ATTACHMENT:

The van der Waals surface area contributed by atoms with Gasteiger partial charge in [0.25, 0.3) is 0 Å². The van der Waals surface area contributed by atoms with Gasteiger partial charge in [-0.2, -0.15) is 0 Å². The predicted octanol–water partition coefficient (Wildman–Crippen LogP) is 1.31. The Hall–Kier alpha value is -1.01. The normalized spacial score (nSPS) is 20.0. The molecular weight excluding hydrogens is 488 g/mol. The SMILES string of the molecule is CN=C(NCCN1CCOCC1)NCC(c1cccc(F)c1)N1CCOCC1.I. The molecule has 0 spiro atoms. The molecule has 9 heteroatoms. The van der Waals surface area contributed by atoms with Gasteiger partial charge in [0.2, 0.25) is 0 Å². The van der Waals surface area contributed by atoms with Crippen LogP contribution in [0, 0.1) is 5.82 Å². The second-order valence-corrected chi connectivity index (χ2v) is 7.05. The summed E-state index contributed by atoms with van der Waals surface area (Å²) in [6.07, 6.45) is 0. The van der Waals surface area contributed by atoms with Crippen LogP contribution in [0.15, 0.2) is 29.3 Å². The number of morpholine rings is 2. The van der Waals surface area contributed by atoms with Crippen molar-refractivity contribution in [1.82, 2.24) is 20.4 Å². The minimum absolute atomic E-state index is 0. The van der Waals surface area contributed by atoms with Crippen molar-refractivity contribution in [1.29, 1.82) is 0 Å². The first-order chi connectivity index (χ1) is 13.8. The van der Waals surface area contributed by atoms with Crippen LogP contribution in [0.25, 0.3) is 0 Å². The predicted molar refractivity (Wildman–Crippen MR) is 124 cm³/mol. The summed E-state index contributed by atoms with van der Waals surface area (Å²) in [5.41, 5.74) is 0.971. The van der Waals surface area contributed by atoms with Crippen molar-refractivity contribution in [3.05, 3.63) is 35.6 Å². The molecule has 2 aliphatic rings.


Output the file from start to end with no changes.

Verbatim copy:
The van der Waals surface area contributed by atoms with Gasteiger partial charge in [0.25, 0.3) is 0 Å². The van der Waals surface area contributed by atoms with Gasteiger partial charge in [-0.2, -0.15) is 0 Å². The predicted octanol–water partition coefficient (Wildman–Crippen LogP) is 1.31. The Hall–Kier alpha value is -1.01. The normalized spacial score (nSPS) is 20.0. The molecular weight excluding hydrogens is 488 g/mol. The SMILES string of the molecule is CN=C(NCCN1CCOCC1)NCC(c1cccc(F)c1)N1CCOCC1.I. The molecule has 0 spiro atoms. The molecule has 9 heteroatoms. The van der Waals surface area contributed by atoms with Gasteiger partial charge in [0.2, 0.25) is 0 Å². The van der Waals surface area contributed by atoms with Crippen LogP contribution in [0, 0.1) is 5.82 Å². The second-order valence-corrected chi connectivity index (χ2v) is 7.05. The summed E-state index contributed by atoms with van der Waals surface area (Å²) in [6.07, 6.45) is 0. The van der Waals surface area contributed by atoms with Crippen LogP contribution in [0.15, 0.2) is 29.3 Å². The number of morpholine rings is 2. The van der Waals surface area contributed by atoms with Crippen molar-refractivity contribution in [1.82, 2.24) is 20.4 Å². The minimum absolute atomic E-state index is 0. The van der Waals surface area contributed by atoms with Crippen molar-refractivity contribution in [1.29, 1.82) is 0 Å². The first-order chi connectivity index (χ1) is 13.8. The van der Waals surface area contributed by atoms with Crippen LogP contribution in [0.25, 0.3) is 0 Å². The predicted molar refractivity (Wildman–Crippen MR) is 124 cm³/mol. The summed E-state index contributed by atoms with van der Waals surface area (Å²) in [5.41, 5.74) is 0.971. The van der Waals surface area contributed by atoms with Crippen molar-refractivity contribution in [3.05, 3.63) is 35.6 Å². The molecule has 2 aliphatic rings.